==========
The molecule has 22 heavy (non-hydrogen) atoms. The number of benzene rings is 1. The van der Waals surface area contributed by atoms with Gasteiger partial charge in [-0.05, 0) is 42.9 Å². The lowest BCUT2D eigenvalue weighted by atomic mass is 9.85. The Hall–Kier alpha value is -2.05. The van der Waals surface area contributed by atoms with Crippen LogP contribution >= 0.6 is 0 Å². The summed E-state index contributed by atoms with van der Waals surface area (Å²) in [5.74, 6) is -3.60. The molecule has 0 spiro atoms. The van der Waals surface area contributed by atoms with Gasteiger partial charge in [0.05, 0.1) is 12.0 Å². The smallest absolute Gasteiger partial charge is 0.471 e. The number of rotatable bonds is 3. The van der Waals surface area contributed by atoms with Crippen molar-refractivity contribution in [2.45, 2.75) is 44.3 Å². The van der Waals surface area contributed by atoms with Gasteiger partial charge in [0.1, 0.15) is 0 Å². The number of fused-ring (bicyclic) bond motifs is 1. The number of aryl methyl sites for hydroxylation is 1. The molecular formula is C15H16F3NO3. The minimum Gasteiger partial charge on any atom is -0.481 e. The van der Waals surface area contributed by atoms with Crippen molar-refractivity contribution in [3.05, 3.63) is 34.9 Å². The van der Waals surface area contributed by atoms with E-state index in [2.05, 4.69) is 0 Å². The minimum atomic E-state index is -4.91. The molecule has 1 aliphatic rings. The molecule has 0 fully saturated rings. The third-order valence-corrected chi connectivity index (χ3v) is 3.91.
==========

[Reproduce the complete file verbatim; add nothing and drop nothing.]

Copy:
The molecule has 22 heavy (non-hydrogen) atoms. The number of benzene rings is 1. The van der Waals surface area contributed by atoms with Gasteiger partial charge in [-0.05, 0) is 42.9 Å². The lowest BCUT2D eigenvalue weighted by atomic mass is 9.85. The Hall–Kier alpha value is -2.05. The van der Waals surface area contributed by atoms with Crippen LogP contribution >= 0.6 is 0 Å². The summed E-state index contributed by atoms with van der Waals surface area (Å²) in [5.74, 6) is -3.60. The molecule has 0 spiro atoms. The van der Waals surface area contributed by atoms with Gasteiger partial charge in [0.05, 0.1) is 12.0 Å². The smallest absolute Gasteiger partial charge is 0.471 e. The number of rotatable bonds is 3. The van der Waals surface area contributed by atoms with Crippen molar-refractivity contribution in [2.45, 2.75) is 44.3 Å². The van der Waals surface area contributed by atoms with Gasteiger partial charge in [0.1, 0.15) is 0 Å². The number of fused-ring (bicyclic) bond motifs is 1. The number of aryl methyl sites for hydroxylation is 1. The molecular formula is C15H16F3NO3. The minimum Gasteiger partial charge on any atom is -0.481 e. The van der Waals surface area contributed by atoms with Crippen molar-refractivity contribution in [3.05, 3.63) is 34.9 Å². The van der Waals surface area contributed by atoms with E-state index in [2.05, 4.69) is 0 Å². The minimum atomic E-state index is -4.91. The molecule has 1 aliphatic rings. The molecule has 0 fully saturated rings. The third-order valence-corrected chi connectivity index (χ3v) is 3.91.